Principal $64,340 $12,646 $1,054
Interest $28,410 $5,584 $465 2.02%
Tax $11,600 $2,280 $190 0.83%
Insurance $4,179 $821 $68 0.30%
PITI $108,528 $21,331 $1,778
Maintenance: $29,375 $5,774 $481 2.09%
PITI + Maintenance $137,903 $27,105 $2,259

Closing Costs and Appreciation

I spent $3,678 on closing costs when buying the home, and $19,905 in closing costs (mostly realtor fees) when selling the home.

The house appreciated $78,100 over the period that I owned it, which works out to a 5.72% APR.

Cost of Renting

A comparable home would have cost an average of $1,450 per month to rent. Buying PITI + Maintenance costs $2,259 per month, so renting would have cost $809 less per month.

To keep things even in the renting scenario, I’m going to assume that the down payment and buying closing costs totaling $15,273 is invested at an 8% APR, and that the additional $809 per month in savings by renting is contributed to the investment each month.

Buying Monthly Cost (PITI + Maintenance) $2,259
Renting Monthly Cost $1,450
Initial Investment (Closing Costs + Down Payment) $15,273
Investment Monthly Contribution (Rent vs Buy Savings) $809
Investment Rate (APR) 8%
Investment Future Value $82,840
Investment Principal $64,651
Investment Appreciation $18,189

Comparison with Renting

To compare buying with renting, I am doing the following:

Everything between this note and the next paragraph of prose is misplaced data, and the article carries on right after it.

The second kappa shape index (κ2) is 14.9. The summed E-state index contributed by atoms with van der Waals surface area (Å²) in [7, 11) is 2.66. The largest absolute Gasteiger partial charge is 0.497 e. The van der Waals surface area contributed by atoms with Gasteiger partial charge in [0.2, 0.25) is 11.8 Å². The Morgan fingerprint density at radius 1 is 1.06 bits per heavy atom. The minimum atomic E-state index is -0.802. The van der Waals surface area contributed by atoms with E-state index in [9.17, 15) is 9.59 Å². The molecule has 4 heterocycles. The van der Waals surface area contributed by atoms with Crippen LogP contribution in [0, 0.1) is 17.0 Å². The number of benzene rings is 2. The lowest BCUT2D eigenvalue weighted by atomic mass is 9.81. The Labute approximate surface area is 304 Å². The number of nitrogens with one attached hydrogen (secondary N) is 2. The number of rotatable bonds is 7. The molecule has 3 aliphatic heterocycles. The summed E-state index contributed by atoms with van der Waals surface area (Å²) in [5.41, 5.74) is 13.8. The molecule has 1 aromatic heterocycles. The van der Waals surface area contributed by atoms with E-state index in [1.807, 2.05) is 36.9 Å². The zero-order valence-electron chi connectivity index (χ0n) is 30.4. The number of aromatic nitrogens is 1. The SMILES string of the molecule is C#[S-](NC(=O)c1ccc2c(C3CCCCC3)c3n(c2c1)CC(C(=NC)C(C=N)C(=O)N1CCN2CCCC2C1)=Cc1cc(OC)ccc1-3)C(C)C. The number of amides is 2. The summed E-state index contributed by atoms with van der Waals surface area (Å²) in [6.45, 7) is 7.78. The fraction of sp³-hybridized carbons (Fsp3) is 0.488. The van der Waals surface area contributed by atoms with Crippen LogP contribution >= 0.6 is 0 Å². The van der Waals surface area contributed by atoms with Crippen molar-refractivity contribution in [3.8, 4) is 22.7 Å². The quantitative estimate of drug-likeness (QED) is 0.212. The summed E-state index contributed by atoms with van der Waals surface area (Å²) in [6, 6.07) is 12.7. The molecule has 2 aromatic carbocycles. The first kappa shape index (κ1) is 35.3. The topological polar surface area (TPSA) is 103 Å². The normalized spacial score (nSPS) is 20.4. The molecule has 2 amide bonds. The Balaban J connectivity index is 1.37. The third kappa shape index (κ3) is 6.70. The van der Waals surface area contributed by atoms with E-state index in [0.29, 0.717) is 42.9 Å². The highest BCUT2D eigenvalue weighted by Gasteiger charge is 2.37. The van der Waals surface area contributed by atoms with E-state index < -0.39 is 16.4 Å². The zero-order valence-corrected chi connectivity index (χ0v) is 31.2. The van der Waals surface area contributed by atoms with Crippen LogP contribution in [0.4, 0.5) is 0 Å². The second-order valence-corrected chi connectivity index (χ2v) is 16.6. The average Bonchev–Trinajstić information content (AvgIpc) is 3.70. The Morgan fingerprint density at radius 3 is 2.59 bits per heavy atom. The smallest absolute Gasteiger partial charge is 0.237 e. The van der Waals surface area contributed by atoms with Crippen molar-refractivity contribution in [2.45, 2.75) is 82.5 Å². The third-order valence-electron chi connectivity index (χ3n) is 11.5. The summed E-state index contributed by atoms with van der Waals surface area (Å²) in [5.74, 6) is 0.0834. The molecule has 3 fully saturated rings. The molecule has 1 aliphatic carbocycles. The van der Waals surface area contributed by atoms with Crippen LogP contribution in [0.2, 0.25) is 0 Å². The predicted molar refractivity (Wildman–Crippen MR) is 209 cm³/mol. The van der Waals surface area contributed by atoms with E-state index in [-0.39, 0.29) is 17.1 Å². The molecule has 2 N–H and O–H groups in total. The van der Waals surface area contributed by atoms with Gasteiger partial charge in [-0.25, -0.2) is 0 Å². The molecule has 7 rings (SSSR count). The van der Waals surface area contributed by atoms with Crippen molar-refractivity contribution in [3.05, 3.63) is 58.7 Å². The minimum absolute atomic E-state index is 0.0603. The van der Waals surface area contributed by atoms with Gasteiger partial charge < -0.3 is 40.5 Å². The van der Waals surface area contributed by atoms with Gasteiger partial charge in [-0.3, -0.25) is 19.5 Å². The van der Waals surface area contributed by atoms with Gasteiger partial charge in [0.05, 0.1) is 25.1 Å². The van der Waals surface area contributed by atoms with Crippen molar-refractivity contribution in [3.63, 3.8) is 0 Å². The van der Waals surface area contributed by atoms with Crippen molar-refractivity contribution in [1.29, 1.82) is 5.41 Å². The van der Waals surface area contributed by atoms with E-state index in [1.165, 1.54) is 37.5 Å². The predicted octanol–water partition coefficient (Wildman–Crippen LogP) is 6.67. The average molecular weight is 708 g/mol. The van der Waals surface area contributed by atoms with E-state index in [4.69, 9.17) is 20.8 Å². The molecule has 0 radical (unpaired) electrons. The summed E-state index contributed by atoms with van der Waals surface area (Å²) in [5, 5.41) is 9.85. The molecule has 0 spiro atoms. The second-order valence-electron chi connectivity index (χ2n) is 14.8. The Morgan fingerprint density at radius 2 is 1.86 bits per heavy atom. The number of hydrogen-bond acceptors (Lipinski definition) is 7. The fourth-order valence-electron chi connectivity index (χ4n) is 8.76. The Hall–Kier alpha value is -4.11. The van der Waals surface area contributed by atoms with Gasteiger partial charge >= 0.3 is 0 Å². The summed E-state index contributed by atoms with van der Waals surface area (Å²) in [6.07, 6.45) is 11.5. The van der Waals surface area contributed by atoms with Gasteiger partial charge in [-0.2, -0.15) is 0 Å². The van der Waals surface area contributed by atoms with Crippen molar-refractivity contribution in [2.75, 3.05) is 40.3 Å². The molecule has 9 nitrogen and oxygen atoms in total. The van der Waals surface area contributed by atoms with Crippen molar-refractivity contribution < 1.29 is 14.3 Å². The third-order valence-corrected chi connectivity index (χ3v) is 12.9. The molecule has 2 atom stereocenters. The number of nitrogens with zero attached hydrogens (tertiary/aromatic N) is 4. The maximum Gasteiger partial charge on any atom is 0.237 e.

• Buying: add all costs - PITI + Maintenance, and Closing Costs. Then subtract the equity portions, Principal and Appreciation.
  • Renting: add cost of renting, subtract Investment Appreciation.
Comparison Total Avg Annual Avg Monthly
Buying House
   + PITI + Maintenance $137,903 $27,105 $2,259
   + VA Funding Fee $3,855
   + Buying Closing Costs $3,678
   + Selling Closing Costs $19,905
   - Principal -$64,340
   - Appreciation -$78,100
   = Buying Net Cost $22,901 $4,501 $375
Renting House
   + Rent Cost $88,525 $17,400 $1,450
   - Investment Appreciation -$18,189
   = Renting Net Cost $70,336 $13,825 $1,152
Savings by Buying over Renting $47,435 $9,324 $777

Buying saved $47,435 in total over renting, or $777 per month.

Return on Investment (ROI)

Robert Kiyosaki says “your house is not an asset” in his book “Rich Dad, Poor Dad”. His point becomes clear when looking at the cash flows. The the ROI is negative in each case, at -15.0% for buying and -45.9% for renting.

Return on Investment Total Avg Annual Avg Monthly
Buying House
   + Down Payment $11,595
   + Buying Closing Costs $3,678
   + PITI + Maintenance $137,903 $27,105 $2,259
   = Cash Used in Buying $153,176 $30,107 $2,509
   - Cash Provided by Sale of House -$130,275
   = Cash Spent on House $22,901
   Buying ROI -15.0%
Renting House
   + Rent $88,525 $17,400 $1,450
   + Investment Principal $64,651
   = Cash Used in Renting $153,176 $30,107 $2,509
   - Cash Provided by Sale of Investment -$82,840
   = Cash Spent on Rent $70,336
   Renting ROI -45.9%

I’ve got to live somewhere though, and I’m not into the whole renting out my couch thing. In this case, buying provided a nice savings compared to renting for my starter home!

Check out the Google spreadsheet of the comparison for all of the calculations used in this post.